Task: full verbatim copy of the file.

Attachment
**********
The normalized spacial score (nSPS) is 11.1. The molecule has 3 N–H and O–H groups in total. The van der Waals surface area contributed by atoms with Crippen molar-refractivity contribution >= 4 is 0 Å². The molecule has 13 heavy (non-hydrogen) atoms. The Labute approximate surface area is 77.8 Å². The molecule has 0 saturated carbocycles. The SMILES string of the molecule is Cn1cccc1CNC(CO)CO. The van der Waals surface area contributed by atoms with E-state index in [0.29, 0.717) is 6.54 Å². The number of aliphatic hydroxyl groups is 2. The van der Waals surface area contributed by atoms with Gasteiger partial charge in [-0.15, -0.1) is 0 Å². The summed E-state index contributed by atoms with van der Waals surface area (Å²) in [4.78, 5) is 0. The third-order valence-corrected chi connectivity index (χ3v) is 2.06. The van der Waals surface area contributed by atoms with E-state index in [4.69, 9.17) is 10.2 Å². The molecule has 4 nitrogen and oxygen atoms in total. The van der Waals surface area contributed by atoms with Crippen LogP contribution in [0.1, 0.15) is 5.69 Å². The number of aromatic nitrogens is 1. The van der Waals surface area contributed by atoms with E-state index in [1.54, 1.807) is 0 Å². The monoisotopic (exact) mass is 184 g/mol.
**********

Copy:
The normalized spacial score (nSPS) is 11.1. The molecule has 3 N–H and O–H groups in total. The van der Waals surface area contributed by atoms with Crippen molar-refractivity contribution >= 4 is 0 Å². The molecule has 13 heavy (non-hydrogen) atoms. The Labute approximate surface area is 77.8 Å². The molecule has 0 saturated carbocycles. The SMILES string of the molecule is Cn1cccc1CNC(CO)CO. The van der Waals surface area contributed by atoms with E-state index in [0.29, 0.717) is 6.54 Å². The number of aliphatic hydroxyl groups is 2. The van der Waals surface area contributed by atoms with Gasteiger partial charge in [-0.15, -0.1) is 0 Å². The summed E-state index contributed by atoms with van der Waals surface area (Å²) in [4.78, 5) is 0. The third-order valence-corrected chi connectivity index (χ3v) is 2.06. The van der Waals surface area contributed by atoms with E-state index in [4.69, 9.17) is 10.2 Å². The molecule has 4 nitrogen and oxygen atoms in total. The van der Waals surface area contributed by atoms with Crippen LogP contribution in [0.1, 0.15) is 5.69 Å². The number of aromatic nitrogens is 1. The van der Waals surface area contributed by atoms with E-state index in [1.54, 1.807) is 0 Å². The monoisotopic (exact) mass is 184 g/mol.